Knowing when to go on to the job market is just one of the challenges that tenure-track academics face. At Vitae, career coach and author Rena Seltzer tells Cornell University's John Cawley that beginning a job search can be tricky, especially if you're mostly interested in using any offer you may receive to re-negotiate with your current institution.
In that case, Seltzer says to first make sure you are familiar with the norms of your field so that you treat everyone you encounter with respect since you'll likely run into them again during the course of your career.
She further advises that candidates rely on more than one mentor. That way, you'll get a wider view of departmental politics, funding, managing work-life balance, and more. She also says to cultivate a wider network that also includes peers and more junior faculty who have the scoop on certain topics.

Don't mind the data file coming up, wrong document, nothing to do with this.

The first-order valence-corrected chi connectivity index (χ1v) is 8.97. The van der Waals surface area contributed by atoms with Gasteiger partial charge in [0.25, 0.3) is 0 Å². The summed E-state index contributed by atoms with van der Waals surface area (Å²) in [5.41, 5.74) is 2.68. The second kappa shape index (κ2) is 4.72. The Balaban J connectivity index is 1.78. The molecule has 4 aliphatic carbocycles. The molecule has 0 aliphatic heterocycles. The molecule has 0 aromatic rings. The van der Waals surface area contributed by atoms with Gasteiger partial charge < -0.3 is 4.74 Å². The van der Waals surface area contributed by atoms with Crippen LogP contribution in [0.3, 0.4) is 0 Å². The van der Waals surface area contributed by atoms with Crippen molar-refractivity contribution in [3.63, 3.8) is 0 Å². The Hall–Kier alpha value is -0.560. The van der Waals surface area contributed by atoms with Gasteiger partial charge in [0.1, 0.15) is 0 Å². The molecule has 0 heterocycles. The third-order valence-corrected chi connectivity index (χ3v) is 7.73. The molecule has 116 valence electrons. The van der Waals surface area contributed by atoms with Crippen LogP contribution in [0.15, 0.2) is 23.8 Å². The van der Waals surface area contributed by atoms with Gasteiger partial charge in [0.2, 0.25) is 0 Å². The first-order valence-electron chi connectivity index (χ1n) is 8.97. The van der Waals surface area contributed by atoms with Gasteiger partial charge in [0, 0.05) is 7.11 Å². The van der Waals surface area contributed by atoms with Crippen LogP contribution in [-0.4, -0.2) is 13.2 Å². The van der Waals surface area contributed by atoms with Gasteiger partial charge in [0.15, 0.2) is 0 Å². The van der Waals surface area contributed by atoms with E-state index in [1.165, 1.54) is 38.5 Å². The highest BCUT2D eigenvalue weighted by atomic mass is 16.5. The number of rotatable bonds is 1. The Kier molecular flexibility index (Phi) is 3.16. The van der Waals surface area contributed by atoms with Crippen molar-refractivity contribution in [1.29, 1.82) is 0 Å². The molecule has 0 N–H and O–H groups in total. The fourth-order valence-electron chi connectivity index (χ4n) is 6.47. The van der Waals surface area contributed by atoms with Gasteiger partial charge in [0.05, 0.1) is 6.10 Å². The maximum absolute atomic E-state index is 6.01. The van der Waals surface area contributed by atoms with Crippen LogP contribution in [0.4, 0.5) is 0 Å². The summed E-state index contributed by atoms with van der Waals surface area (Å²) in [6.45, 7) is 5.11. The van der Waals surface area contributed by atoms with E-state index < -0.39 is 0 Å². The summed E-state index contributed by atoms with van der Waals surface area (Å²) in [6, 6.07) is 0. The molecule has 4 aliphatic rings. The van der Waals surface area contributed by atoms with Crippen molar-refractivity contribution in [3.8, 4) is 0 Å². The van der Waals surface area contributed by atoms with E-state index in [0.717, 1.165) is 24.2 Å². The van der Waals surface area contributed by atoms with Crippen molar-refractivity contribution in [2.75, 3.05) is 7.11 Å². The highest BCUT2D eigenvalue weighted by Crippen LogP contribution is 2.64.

"People in your network can champion your candidacy, warn you off of scholars who are known to write negative letters, fill you in on the level of collegiality in a particular department, and advise you on the best strategy for negotiating your offer," Seltzer says.
She also offers some advice on how to sidestep questions about marital or parental status as well as ways that search committees themselves can try to avoid bias in their hiring practices.